Norquist’s bio on the NRA’s website describes him as one of the most powerful lobbyists in Washington because of “his ability to control Republican Party politics.” It does not mention his lobbying for Islamists and Arab nations, however, nor his founding of an Islamic institute, which solicited donations from a major Muslim Brotherhood figure who landed in federal prison on terrorism charges.
As first reported in the book “Infiltration: How Muslim Spies and Subversives Have Penetrated Washingon,” Norquist’s old lobbying firm, Janus-Merritt, was a registered agent for terrorist Abdurahman Alamoudi and received some $40,000 from the al-Qaida financier.
At the same time he was giving money to Norquist, Alamoudi was funneling money to al-Qaida, according to the government. After his conviction last decade, the U.S. Treasury Department revealed Alamoudi was one of al-Qaida’s top fundraisers in America.
Norquist and his Muslim partner at his lobbying firm also represented the Pakistani government concerning military aid. Islamabad has been accused of protecting al-Qaida leaders, including Osama bin Laden.
In addition, canceled checks show Alamoudi gave Norquist at least $20,000 in seed money to start up his Islamic Free Market Institute, which was run by Alamoudi’s deputy and later appeared on a Joint Terrorism Task Force threat matrix, according to “Infiltration.” One of the stated goals of the institute is to promote Muslims to positions of power.
During his silent partnership with Norquist, Alamoudi made public statements in support of terrorists, including at a pre-9/11 rally for Hamas and Hezbollah across from the White House.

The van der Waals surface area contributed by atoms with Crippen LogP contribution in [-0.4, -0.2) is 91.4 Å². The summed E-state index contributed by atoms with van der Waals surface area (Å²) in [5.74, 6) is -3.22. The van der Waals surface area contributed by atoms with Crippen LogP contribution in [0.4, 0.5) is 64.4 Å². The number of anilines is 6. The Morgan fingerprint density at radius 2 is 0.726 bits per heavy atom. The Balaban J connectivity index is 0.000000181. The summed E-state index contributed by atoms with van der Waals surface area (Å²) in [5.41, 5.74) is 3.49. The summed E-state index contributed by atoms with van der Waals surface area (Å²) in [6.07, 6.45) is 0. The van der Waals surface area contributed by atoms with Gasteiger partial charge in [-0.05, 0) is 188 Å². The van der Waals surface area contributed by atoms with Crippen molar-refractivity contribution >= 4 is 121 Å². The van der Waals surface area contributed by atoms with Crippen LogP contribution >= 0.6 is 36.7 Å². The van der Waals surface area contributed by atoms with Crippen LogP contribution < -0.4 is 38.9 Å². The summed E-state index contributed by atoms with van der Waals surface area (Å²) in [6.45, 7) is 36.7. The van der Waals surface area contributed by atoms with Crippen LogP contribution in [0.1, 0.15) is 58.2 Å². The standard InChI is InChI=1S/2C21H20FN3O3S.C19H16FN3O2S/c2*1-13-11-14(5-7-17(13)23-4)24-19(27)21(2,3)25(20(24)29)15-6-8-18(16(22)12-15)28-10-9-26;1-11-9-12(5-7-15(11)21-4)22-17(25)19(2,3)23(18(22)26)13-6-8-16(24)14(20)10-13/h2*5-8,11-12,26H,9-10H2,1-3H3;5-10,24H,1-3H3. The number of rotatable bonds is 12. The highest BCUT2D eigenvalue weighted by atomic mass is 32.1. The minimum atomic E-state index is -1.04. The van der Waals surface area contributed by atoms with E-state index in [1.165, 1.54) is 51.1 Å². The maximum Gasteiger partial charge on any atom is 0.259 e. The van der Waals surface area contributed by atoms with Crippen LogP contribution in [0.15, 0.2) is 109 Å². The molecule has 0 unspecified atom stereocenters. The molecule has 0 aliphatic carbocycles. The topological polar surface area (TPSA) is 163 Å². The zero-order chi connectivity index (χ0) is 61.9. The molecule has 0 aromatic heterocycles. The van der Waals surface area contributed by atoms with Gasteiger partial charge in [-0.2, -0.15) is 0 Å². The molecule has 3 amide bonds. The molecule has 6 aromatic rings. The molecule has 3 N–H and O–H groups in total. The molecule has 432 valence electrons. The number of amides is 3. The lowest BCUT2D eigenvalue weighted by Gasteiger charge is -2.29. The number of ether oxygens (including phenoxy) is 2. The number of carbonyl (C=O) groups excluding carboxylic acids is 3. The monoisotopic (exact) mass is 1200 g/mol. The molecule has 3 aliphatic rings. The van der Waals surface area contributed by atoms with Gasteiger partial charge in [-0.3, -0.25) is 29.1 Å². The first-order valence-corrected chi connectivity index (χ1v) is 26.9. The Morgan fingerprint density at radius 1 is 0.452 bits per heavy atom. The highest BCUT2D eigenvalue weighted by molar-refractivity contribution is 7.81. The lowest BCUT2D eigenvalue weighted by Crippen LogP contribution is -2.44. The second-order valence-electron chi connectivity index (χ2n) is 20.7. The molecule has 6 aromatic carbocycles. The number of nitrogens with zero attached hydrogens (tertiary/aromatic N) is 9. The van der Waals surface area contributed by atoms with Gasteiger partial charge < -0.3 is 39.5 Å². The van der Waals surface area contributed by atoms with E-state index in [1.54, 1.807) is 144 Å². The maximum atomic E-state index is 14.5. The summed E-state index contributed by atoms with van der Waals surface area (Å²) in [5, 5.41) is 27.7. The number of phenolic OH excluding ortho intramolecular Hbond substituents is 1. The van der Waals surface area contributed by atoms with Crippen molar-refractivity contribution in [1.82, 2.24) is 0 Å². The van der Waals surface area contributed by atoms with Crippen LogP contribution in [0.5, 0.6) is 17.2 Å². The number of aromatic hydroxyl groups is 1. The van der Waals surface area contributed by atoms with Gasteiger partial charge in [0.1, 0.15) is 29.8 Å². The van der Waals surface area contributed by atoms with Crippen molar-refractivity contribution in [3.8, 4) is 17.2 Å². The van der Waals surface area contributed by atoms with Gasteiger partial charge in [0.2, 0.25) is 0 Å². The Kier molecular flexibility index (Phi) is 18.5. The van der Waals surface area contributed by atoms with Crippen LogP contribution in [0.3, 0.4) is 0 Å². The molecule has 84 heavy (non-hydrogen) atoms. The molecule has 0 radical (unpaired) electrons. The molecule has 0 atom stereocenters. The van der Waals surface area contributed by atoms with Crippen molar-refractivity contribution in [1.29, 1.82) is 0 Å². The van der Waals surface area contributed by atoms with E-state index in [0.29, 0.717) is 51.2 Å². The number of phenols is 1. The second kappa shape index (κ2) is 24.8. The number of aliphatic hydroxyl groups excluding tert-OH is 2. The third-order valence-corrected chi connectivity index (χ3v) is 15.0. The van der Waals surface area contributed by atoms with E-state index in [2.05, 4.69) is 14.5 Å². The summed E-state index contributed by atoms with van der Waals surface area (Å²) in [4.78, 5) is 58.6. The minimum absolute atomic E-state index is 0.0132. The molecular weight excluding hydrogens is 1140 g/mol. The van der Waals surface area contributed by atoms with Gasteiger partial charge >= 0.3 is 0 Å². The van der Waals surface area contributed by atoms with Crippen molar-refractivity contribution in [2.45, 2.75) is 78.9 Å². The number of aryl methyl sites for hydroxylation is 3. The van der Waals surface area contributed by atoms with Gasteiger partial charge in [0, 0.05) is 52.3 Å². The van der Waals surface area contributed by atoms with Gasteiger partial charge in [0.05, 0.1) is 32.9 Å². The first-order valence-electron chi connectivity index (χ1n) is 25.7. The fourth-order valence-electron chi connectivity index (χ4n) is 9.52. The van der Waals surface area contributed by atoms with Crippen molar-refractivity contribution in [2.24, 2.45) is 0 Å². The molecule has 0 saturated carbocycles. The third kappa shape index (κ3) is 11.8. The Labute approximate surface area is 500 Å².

The top of Alamoudi’s agenda was convincing the president to eliminate the Justice Department’s use of undisclosed evidence in deportation cases against Arabs suspected of terrorism. On the eve of 9/11, Norquist personally went to the Hill and lobbied to, in his words, “get rid of the secret evidence laws which have been used to discriminate against Muslims and Arabs in this country.”
Norquist also helped several Islamists secure a meeting with President Bush on the issue before it was canceled by the 9/11 attacks, according to “Infiltration.”
After 9/11, Norquist and his Islamic Institute lobbied against the USA Patriot Act.
Norquist married into a Palestinian Muslim family in 2004. He and his wife signed a letter to Republicans in support of the controversial Ground Zero mosque planned for construction near the fallen Twin Towers, which angered the survivors and relatives of victims of 9/11.
“We’ve got a guy here that has been associated overtly with known terrorists, like Abdurahman Alamoudi, Sami Al-Arian and also with people that have at least been identified in court as being supporters of the Iranian government, like Khaled Saffuri. And then (CAIR executive director) Nihad Awad as well,” Lt. Gen. Jerry Boykin, executive vice president of the Family Research Council, said going into the NRA vote.
“This guy, Grover Norquist, is overtly connected to these people, and probably has been since at least 1998,” Boykin added. “Yet he is on the board of the National Rifle Association.
“This is not what we need at the National Rifle Association.”
However, former NRA president David Keene steadfastly supports Norquist.
“I’ve worked with Grover for 20 years. He has dedicated his life to constitutional principles,” said Keene, now editorial editor of The Washington Times. “NRA members should vote ‘no’ on the recall ballot.”